SUMMER MUSIC SEMESTER

HARBOR CONSERVATORY FOR THE PERFORMING ARTS
SUMMER MUSIC SEMESTER
Registration for the 2011 summer semester for Music is now open.  Classes begin July 5th and will continue until August 18th.  Private lessons are available in piano, violin, guitar, bass, clarinet, flute, saxophone, trumpet, drums, Latin percussion and voice. Workshops and Ensembles will also be in session. Harbor Conservatory is located at One East 104th Street, corner of Fifth Avenue and is a division of Boys & Girls Harbor. To register go to the Conservatory’s main office in Room 573. For more information please call 212/427-2244 Ext. 573 or 557.
Harbor Conservatory is a member of the Berklee City Music Network, established by the Berklee College of Music. Our Music Program takes pride in its commitment to serving children, teenagers and adults in a diverse range of styles from Classical and Jazz to Folkloric and Latin. Our program includes both vocal and instrumental music and instruction is available through individual and group classes. The Conservatory offers exciting, innovative and challenging classes for beginner, intermediate and advanced students from ages 3 through adults.
The two main pillars of the music program are a strong theory foundation as well as an active performance calendar with monthly “in-house” student recitals, three major outside recitals and a guest artist series which hosts a variety of well-known performing artists and master teachers to work with our students.  A large number of ensembles and workshops in all styles and levels are offered to our young performers as an important part of their musical development.
The Harbor’s world-renowned Latin Music Program spans a curriculum that ranges from Contemporary Salsa and Latin Jazz to traditional Afro-Caribbean folkloric music, and a faculty of “who’s who in Latin music”.  Students study a variety of musical forms such as danzon, son, cha cha cha and mambo, as they learn music illustrating different periods and artists in Latin music history.
At the Conservatory students enjoy the unique opportunity to learn while playing classic music made popular by artists such as Tito Puente, Celia Cruz, Johnny Pacheco and others. The Conservatory has been a recipient of the Tito Puente Scholarship Fund, Celia Cruz Foundation, Johnny Pacheco Scholarship Fund, Carlos Santana’s Milagro Foundation and Phish Fan’s Mockingbird Foundation.

El Barrio Week 2011

EL BARRIO WEEK – JUNE 1-14, 2011
#EBWeek (Twitter)
JOIN LOCAL ARTS AND CULTURAL ORGANIZATIONS EATERIES IN EL BARRIO AS WE KICK OFF SUMMER WITH 14 DAYS OF
FUN, FLAVOR, ART, TRADITION AND CULTURE!
Full Schedule of Events:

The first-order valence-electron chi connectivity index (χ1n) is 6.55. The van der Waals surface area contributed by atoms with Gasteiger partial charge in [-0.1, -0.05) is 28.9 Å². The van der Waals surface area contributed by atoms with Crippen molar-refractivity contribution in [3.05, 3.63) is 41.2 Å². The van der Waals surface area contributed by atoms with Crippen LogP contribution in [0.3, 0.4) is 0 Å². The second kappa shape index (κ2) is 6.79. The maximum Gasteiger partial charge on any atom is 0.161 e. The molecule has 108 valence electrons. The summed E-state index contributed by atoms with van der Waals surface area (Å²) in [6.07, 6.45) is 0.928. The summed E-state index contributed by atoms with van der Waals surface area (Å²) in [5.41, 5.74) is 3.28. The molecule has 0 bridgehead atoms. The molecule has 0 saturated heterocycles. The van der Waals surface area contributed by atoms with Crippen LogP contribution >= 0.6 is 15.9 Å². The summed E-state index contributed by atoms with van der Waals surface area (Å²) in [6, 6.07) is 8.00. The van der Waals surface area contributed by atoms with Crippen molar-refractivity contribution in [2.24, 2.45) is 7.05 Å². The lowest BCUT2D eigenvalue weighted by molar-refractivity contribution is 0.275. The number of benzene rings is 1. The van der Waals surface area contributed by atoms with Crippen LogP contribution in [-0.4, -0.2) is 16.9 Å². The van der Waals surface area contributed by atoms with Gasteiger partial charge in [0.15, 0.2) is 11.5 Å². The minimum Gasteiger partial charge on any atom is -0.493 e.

6/1-5: East Harlem International Film Festival, Various Events. Fees vary.
6/1 –  Camaradas’ “Way Back Wednesday” – w/ DJ G-Bo The Pro spinning classic 70s-90s disco, freestyle, rap, house, salsa, merengue, and hip hop.
6/2 – Camaradas’ “Ritmo y Tumbao” – “La Descarga” Latin House Party w/ DJs Cuba, Ron Zilla, and Dres.
6/3 – 6-9 pm Taller Boricua’s opening reception for BARRI-O-RAMA!  On display from 6/3-7/16 at Taller Boricua Galleries, 1680 Lexington Avenue, “BARRI-O-RAMA” is a group exhibition Incorporating interactive and site-specific video, photography and mixed media installations. “BARRI-O-RAMA” celebrates the community of East Harlem and explores socio-political issues within the neighborhood. Featuring artists Nayda Collazo-Llorens, Rosalinda González, Johnny Ramos, Hatuey Ramos Fermín, Emcee C.M., Master of None and Marna Chester. http://www.tallerboricua.org
6/3 – 7-9 pm Poetry Unleashed! Spoken Word Performances:  9-11 pm, Music and Dancing. AFC Gallery: 1699 Lexington Ave (btwn. 106th & 107th St.) Basement Level – Poetry Unleashed: Voices of the Economy, drawing on the artistic wealth of our communities by highlighting voices of individuals.  Free.
6/4/11, 5 pm / Rain Date 6/5/11, 5 pm – Public art intervention, artist Zachary Fabri. Sponsored by Harlem Biennale. 105th Street and Lexington Avenue, North West corner.  Mirroring a human pin on a map of Harlem with a global positioning system inherent to the practice of the nomadic artist, Fabri’s intervention takes place on an iconic sidewalk of El Barrio. Fabri is one of the featured artists of HB2012, and this work is presented in association with Taller Boricua Cultural Center and Residency Unlimited. Free.
6/4 – 11:30 – 1 pm – El Museo Walking Tour of El Barrio. RSVP required: 212-831-7272. Free.